NDIS service fears over wage decision

NDIS service fears over wage decision

An architect of the National Disability Insurance Scheme says a compulsory doubling in hours for disability workers will increase costs for users, adding to fears of advocates and providers that services will be hit.

The agency overseeing the scheme says it is reviewing its pricing following a Fair Work decision to increase the minimum hours for workers, with economists saying the overall cost of the NDIS is likely to increase and registered providers warn of more gig workers in the space.

John Walsh (bottom right) in 2011, then associate commissioner of the Productivity Commission, with ministers in the then-Labor government, Jenny Macklin and Bill Shorten.Credit:Alex Ellinghausen

Retired National Disability Insurance Agency board member John Walsh, a former associate commissioner to the Productivity Commission and key designer of the NDIS, said every time more regulation was placed on the service structure of the program, it “necessarily” reduced the flexibility for consumers.

“Obviously the implication of this is that it increases the total cost of support because of the model that has been implemented,” Mr Walsh, who also lives with quadriplegia, said.

Major unions have lauded the changes to the award, coming into force later this year, with Australian Services Union NSW and ACT secretary Natalie Lang saying the movement had long campaigned for the change.

“With a third of the disability workforce reporting they are looking to leave their jobs within the next year, we desperately need changes like this to convince them to change their mind,” she said.

People With Disabilities Australia policy manager Giancarlo de Vera said the advocacy body backed job security for workers but held concerns the update of the award would see clients receiving less care for the money spent under their NDIS plans.

“In the past two years we’ve seen downward pressure from the government trying to gain more financial control over a supposedly unsustainable scheme,” Ms de Vera said.

Queanbeyan NDIS recipient Chiara Scotellaro, who lives with multiple sclerosis, said the changes were a concern as she already battled to get the hours she needed under the scheme.

“If I then need to pad out my support hours so the support worker needs two hours worth of work, is the NDIA going to fund me for that?” she said.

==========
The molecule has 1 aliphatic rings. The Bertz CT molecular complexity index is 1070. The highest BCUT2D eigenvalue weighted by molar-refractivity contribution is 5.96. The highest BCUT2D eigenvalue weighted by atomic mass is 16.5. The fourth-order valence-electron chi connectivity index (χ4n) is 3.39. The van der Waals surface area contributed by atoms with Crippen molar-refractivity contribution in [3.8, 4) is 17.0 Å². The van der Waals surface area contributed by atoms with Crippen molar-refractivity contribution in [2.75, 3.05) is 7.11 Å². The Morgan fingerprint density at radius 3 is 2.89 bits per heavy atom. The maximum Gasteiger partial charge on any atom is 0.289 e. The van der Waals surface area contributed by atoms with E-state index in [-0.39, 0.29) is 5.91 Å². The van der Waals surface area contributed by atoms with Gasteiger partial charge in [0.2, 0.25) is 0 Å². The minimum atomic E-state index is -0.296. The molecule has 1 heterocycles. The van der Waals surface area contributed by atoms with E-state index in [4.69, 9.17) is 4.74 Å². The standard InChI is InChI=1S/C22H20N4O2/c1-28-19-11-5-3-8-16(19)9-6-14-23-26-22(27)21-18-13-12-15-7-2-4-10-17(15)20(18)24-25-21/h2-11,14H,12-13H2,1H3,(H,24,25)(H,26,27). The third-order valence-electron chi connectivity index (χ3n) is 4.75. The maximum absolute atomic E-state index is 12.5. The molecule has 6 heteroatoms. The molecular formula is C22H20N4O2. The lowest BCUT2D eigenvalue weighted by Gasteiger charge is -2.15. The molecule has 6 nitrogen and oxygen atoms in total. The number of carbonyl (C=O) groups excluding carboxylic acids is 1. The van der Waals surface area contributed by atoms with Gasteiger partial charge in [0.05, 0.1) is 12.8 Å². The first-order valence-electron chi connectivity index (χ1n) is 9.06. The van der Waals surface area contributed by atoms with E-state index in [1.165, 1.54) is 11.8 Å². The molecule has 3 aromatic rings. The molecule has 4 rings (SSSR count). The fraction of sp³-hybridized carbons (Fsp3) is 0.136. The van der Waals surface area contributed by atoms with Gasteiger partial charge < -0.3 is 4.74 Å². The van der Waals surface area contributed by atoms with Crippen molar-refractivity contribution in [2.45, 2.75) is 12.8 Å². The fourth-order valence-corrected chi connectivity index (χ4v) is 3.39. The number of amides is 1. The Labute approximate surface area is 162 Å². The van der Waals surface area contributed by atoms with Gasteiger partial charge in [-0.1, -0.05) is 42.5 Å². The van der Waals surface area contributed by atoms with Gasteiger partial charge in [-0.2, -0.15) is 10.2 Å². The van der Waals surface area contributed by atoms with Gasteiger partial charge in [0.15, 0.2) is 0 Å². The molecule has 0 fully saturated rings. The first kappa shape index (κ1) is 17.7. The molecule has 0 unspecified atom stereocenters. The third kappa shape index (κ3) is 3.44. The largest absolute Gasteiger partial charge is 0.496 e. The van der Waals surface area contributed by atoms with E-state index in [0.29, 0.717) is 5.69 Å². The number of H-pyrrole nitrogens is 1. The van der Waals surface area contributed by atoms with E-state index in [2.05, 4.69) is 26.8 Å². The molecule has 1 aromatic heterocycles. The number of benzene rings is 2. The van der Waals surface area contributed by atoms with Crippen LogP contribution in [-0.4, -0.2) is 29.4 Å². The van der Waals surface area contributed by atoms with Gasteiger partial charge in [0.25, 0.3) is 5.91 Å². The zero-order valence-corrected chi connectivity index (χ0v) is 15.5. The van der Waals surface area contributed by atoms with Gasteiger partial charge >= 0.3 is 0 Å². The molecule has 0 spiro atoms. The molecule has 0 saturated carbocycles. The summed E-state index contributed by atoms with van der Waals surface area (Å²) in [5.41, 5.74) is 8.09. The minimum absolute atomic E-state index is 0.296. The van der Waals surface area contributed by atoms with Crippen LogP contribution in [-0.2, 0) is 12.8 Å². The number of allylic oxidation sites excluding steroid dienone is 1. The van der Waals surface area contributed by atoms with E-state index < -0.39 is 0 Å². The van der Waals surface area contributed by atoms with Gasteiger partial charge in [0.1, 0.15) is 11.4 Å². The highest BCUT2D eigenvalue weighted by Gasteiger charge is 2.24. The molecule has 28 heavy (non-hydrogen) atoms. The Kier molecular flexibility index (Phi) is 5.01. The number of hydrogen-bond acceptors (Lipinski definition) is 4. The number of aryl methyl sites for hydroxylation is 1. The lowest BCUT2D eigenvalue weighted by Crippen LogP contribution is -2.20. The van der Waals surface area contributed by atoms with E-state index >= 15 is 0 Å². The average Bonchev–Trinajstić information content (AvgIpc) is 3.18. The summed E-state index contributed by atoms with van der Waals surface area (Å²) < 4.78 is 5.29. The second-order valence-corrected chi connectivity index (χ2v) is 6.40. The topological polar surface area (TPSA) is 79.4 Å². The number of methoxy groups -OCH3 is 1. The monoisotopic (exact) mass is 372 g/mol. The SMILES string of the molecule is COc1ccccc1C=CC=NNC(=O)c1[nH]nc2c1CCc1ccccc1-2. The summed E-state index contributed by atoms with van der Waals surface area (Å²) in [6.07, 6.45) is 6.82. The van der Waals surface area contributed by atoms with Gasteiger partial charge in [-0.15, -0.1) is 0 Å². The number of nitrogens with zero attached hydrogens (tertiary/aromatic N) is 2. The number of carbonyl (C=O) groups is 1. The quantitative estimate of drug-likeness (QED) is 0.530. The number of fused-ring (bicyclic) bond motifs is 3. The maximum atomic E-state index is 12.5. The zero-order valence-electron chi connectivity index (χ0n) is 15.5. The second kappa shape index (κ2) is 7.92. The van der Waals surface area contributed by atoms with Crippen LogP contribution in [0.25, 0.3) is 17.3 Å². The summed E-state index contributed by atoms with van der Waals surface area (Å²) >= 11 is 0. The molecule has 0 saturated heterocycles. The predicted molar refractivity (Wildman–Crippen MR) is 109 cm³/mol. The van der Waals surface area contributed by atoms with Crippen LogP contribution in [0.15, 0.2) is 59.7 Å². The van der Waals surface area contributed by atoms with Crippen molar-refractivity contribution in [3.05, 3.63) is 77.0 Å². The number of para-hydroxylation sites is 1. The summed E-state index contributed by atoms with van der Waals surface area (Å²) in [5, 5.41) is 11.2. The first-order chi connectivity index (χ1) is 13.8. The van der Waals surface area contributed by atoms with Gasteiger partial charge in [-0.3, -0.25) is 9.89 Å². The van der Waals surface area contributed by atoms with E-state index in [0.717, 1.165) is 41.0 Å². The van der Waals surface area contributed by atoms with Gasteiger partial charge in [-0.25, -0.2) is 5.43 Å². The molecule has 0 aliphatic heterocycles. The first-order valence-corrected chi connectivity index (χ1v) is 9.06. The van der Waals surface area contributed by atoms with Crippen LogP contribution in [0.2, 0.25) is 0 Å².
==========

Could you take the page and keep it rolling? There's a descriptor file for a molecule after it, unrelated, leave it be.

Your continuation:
The changes to the social, community, home care and disability services industry award include minimum shifts for casual workers doubling from one to two hours, a loading for split shifts, a clothing allowance and a guarantee around a restriction on work hours.

Chiara Scotellaro, who lives with multiple sclerosis, is concerned about the potential impact to services.

A spokesperson said for the National Disability Insurance Agency said it was aware of the changes and was following them closely as part its annual pricing review, which “looks at NDIS pricing arrangements … to see if they continue to be appropriate, or if we need to make changes.”

Minister for Government Services Linda Reynolds said the Coalition was “committed to fully funding the NDIS as a demand-driven scheme” and that an extra $26.4 billion had been invested in December to bolster its growth.

Health economist Stephen Duckett said the wage decision meant the agency was going to have to “fork out” more money to meet the needs of clients.

“Certainly, if the award goes up, it will cost the NDIA more. Full stop,” he said.

Andrew Thomas, communications director of registered provider Hireup said people with disabilities and their workers “will be forced to move away from the security of regulated employment standards and into the rapidly growing gig economy, where the Fair Work Commission has no oversight whatsoever.”

“Ultimately, workers will either leave the disability sector entirely or have to become ‘independent’ contractors to compete – without any minimum wages at all,” Mr Thomas said.

Laura Green, chief executive of care provider Oncall, which employs about 2,500 people, said any changes that caused clients to see the “unregulated, wild west as a more viable option” appeared to be nonsensical.

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